IAIA’s Museum of Contemporary Native Arts showcases its student printmakers from the ‘60s and ‘70s in their explorations of form and psyche.
Globular figures seem to wiggle, tumble, float, or crawl across pieces of thick, white paper. Two particularly large sheets of paper cascade down from the ceiling at the center of the gallery. Sometimes they’re partially covered by a layer of clear film. About thirty smaller iterations occupy the walls. Here and there: a curled hand wearing what could be an elbow-length glove; firm, flexed ballet feet; sturdy legs in the air; and extra-long legs with powerful thighs...
To Survive on This Shore is the product of five years of research and travel across the U.S. The show pairs Dugan’s photographic portraits with Fabbre’s interviews with transgender and gender-nonconforming adults, all aged fifty or older. I’m drawn immediately to Duchess Milan, 69, Los Angeles, CA (2017). “I just know I’m me,” begins the text beside the photo. “I identify as Duchess.”
Sashiko greets me as I enter the gallery for Shizu Saldamando’s show, held at SMOCA as part of southwestNET’s series showcasing mid-career Mexican and U.S. artists from the Southwest. Hushed and intimate, each work seems to demand all of one’s attention, a bid made more poignant by Saldamando’s insistence on portraying friends and family and, according to the wall text, “refus[ing] any notions of subjugation” in the artist-subject relationship. A multifaceted artist of Mexican American and Japanese American heritage, Saldamando focuses on “often-overlooked communities of color: punks, queers, activists, and artists.”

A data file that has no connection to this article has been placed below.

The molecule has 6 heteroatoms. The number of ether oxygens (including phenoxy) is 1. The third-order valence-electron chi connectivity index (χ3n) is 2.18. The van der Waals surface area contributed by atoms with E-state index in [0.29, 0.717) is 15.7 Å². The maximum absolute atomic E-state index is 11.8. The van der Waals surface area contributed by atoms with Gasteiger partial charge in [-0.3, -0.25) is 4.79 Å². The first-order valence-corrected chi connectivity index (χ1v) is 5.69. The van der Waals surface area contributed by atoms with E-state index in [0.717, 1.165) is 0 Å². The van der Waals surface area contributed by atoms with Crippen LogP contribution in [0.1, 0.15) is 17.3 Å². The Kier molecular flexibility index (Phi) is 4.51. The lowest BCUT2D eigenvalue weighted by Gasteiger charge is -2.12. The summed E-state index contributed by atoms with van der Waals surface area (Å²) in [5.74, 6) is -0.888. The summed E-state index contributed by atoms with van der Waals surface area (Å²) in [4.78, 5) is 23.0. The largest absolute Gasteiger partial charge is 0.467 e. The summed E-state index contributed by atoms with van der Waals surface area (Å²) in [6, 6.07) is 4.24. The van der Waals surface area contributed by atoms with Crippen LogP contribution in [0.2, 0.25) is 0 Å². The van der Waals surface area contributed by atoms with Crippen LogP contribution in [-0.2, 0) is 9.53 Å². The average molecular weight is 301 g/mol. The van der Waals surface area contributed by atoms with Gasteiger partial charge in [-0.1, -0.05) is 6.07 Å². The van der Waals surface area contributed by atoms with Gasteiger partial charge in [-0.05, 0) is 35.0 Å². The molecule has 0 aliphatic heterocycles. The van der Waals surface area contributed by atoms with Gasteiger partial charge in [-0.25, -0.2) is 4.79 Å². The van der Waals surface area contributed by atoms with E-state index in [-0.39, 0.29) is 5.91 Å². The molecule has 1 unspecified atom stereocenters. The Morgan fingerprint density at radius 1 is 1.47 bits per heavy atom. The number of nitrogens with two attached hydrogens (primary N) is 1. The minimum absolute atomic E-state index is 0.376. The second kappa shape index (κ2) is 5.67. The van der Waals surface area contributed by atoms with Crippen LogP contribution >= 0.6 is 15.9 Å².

Rapheal Begay is a Diné photographer and curator from Window Rock, Arizona, (the capital of the Navajo Nation) currently showing his work at Trapdoor Projects, near downtown Albuquerque. The medium is photography, but the methods are strikingly conceptual, requiring viewers to finish the work in their minds. His work evokes memories of family, as well as harshly beautiful landscapes and the animals who populate them—especially sheep—in the Navajo Nation.
New Mexico Dance Project is a newcomer powerhouse on the Santa Fe dance scene. Husband and wife team Erik Sampson and Scarlett Wynne founded the company in New Mexico six months ago. Since then, they have been teaching workshops for students, creating new works nonstop, and performing with the intention to become an integrated part of the community.
"What Endures is, and is not, a question. It’s not incidental that I’m focused on the elemental details of my surroundings, that I want to take apart the anthropogenic landscape, break it down into its simplest ingredients. This act is central to Nina Elder’s process—and to the subjects of the featured work, which spans from 2011 to the present."
Denver artist Jonathan Saiz believes in the value of shock and surprise, as evidenced in two overlapping solo exhibitions. One is #WhatisUtopia, in which ten thousand miniature squares come together in a mosaic-like column given its own space at the Denver Art Museum. The second exhibition, at K Contemporary, is darker in tone, shocking you to attention with foreboding images.
"Several unfinished works in the show are naturally among the most heartbreaking. Unfinished . . . is a rare capsule of work created at the intersection of talent and years of great development. There is an adolescent fearlessness in these paintings, and Stewart allows viewers to see the remarkable efforts of a young artist making use of her rapidly expanding world. Unlike most eighteen-year-olds, the perspective Stewart applied to her work made magical use of a young life evidencing wisdom beyond her years."